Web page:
I think about the time when two white guys followed my then-girlfriend and I down the streets of Philadelphia’s “gayborhood” harassing us because we were holding hands.  How it took everything to not un-entangle our fingers.  How they later found us again sitting outside of a restaurant.  How my voice box stayed in stunned silence as they continued to hassle us until my girlfriend told them off.  Or the time at NYC Pride where I gave a homophobic guy the finger for touching my best friend and he said that he would shove his finger right up in me.  Or the times group of drunk and sober men have yelled out “are you a boy or a girl at me,” among other things.  There are too many times.

I think about how much privilege that I – as a white, able-bodied queer person – have to move through space.  How I can still look at the police station next door to Stonewall as more of a source of safety than another threat.  How unlike Kayden Clarke, the transman with Asperger Syndrome who was shot by the police in Arizona back in February, people readily understand my means of communication.  How I regularly face harassment and violence as a non-binary trans person, but it’s nowhere near the risk that transfeminine folks in my community face.

And at the same time, I’m still scared.

I’m scared to be at the queer spaces that once felt like sanctuary.  NYC Pride is next weekend and, while I usually admonish the event for being capitalist, I realize that I won’t be attending this year solely because I’m terrified.  I’m scared because what does it mean for the existence of queer people when our community spaces are turned into death grounds.

I am scared by the amount of Islamophobia that has emerged from this tragedy.  I am not denying that someone who followed radical Islam played a role in the massacre.  At the same time, however, people have no problem distinguishing that there are different practices of Christianity.  This allows us to identify groups like the Westboro Baptist Church as religious extremists that are not the “same” as the welcoming church down the street.  Yet, people are unable to not view Islam as a singular entity.  Islam becomes synonymous with terrorism, whereas in actuality, terrorism is perpetrated by anyone who instills fear in the bones of a community.  Islam becomes synonymous with queerphobia as though there are not a host of different Islamic beliefs and practices. That Islam, like all religions, is not a monologue. If we’re looking at liturgical custom, I can guarantee you after many years of Catholic education that I can find as many anti-gay and anti-trans statements in the Christian Bible as I can in the Quran.  And let us not for a moment forget that the Muslim queer community exists and is now dually mourning the loss of queer lives and the villainization of their religious beliefs.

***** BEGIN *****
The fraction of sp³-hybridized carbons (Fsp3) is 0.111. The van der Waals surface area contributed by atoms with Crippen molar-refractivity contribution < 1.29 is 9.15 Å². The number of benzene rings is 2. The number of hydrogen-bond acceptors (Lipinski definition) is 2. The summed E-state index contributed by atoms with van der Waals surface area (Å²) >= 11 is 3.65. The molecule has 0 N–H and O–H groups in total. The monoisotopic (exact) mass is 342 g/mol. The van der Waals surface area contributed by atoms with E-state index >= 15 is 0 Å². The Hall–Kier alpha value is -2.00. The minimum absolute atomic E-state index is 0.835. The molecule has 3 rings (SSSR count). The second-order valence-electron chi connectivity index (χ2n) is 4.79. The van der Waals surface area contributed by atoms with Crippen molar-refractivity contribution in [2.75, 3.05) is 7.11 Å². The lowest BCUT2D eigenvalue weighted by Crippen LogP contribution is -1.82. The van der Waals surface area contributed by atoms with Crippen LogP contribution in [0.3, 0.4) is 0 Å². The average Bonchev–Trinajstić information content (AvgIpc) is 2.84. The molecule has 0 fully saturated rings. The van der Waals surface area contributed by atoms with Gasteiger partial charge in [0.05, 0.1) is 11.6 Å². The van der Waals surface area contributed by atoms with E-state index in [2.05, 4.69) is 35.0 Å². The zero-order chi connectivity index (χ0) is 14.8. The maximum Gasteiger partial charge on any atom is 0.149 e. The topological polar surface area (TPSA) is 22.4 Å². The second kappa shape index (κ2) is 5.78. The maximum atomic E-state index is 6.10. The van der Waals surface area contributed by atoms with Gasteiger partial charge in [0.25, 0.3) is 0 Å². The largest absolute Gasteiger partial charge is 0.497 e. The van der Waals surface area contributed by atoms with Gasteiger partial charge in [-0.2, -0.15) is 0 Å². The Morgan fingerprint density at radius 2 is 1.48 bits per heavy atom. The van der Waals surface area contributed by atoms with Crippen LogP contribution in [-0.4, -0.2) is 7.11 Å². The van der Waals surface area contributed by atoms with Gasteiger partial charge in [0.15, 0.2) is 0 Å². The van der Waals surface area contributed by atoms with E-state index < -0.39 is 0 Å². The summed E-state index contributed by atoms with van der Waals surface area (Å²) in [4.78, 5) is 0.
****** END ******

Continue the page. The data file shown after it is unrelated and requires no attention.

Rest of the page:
I am scared to look the way I do.  Now more than ever, I cringe when I am addressed as “sir” and try to lower my voice in an attempt to pass.  I force myself into my regular gender presentation, but cannot helped but notice how much more I find myself surveying my surroundings.

I’m scared to put an anti-Donald Trump sign on my lawn.

Hell, I’m even scared of social media.  After getting into a dispute about Islam with a neo-Nazi on Twitter the other night, I quickly back-tracked, blocked the user, deleted the entire conversation, and set my account to private.  I know that’s probably paranoid.  At the same time, I’m scared of the number of likes and retweets Trump’s statements on the Pulse shooting have gotten.  I know that’s not being paranoid.

I am scared.  I am tired.  I am emotionally drained.  All of us are.  The only solace the past few days has been watching many queer communities band together – has been receiving and sending messages to queer friends and family in love and mourning.  In the midst of this tragedy, “prayers” are not consoling.  They cannot serve as a balm in a society that has been actively killing queers and people of color both explicitly and implicitly since its colonial inception (with justification for this marginalization, might I add, often rooted in Christianity).  Straight and cis people (especially white straight and cis people) – the best thing you can do right now is not give us prayers but instead to actively work for change.  Use your privilege to speak out against white supremacy, homophobia, and cis/heterosexism.  Research how what happened in Orlando wasn’t a fluke or an anomaly, but rather a highly visible manifestation of the systemic and inter-personal violence experienced by marginalized communities everyday.

This afternoon, my eighty-year-old grandfather picked me up for lunch. As we drove off to the restaurant, the first thing he said, face solemn, was, “What happened in Orlando.  Terrible.”  This conversation sounds different than our usual discussions of the news.  I know that my mother told him months ago that I was gay, but today I find myself hoping that with his fading memory, he’ll have forgotten.  I don’t want him to worry.